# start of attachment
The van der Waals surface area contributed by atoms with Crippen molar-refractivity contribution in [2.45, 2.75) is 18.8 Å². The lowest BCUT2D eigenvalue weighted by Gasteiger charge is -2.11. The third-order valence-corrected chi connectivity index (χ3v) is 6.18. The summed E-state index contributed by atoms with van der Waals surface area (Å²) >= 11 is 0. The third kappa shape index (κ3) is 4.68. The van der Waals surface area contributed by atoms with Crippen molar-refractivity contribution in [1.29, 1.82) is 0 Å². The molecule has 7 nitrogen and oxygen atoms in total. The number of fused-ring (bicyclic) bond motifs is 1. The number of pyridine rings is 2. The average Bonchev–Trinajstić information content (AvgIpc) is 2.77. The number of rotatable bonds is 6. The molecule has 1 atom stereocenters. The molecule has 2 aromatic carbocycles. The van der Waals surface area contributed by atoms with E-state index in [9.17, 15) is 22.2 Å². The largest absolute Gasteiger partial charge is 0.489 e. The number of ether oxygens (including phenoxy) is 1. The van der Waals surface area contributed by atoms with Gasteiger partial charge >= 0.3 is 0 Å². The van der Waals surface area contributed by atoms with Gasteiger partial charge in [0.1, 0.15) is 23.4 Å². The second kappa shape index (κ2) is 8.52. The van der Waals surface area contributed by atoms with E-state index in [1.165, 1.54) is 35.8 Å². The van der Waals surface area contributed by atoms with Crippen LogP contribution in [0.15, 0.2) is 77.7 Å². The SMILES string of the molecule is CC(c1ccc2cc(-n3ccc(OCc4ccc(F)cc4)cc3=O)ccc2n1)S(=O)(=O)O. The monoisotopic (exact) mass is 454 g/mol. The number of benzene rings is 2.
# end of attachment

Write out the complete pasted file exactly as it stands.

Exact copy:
The van der Waals surface area contributed by atoms with Crippen molar-refractivity contribution in [2.45, 2.75) is 18.8 Å². The lowest BCUT2D eigenvalue weighted by Gasteiger charge is -2.11. The third-order valence-corrected chi connectivity index (χ3v) is 6.18. The summed E-state index contributed by atoms with van der Waals surface area (Å²) >= 11 is 0. The third kappa shape index (κ3) is 4.68. The van der Waals surface area contributed by atoms with Crippen molar-refractivity contribution in [1.29, 1.82) is 0 Å². The molecule has 7 nitrogen and oxygen atoms in total. The number of fused-ring (bicyclic) bond motifs is 1. The number of pyridine rings is 2. The average Bonchev–Trinajstić information content (AvgIpc) is 2.77. The number of rotatable bonds is 6. The molecule has 1 atom stereocenters. The molecule has 2 aromatic carbocycles. The van der Waals surface area contributed by atoms with E-state index in [9.17, 15) is 22.2 Å². The largest absolute Gasteiger partial charge is 0.489 e. The number of ether oxygens (including phenoxy) is 1. The van der Waals surface area contributed by atoms with Gasteiger partial charge >= 0.3 is 0 Å². The van der Waals surface area contributed by atoms with Gasteiger partial charge in [0.1, 0.15) is 23.4 Å². The second kappa shape index (κ2) is 8.52. The van der Waals surface area contributed by atoms with E-state index in [1.165, 1.54) is 35.8 Å². The van der Waals surface area contributed by atoms with Crippen LogP contribution in [0.15, 0.2) is 77.7 Å². The SMILES string of the molecule is CC(c1ccc2cc(-n3ccc(OCc4ccc(F)cc4)cc3=O)ccc2n1)S(=O)(=O)O. The monoisotopic (exact) mass is 454 g/mol. The number of benzene rings is 2.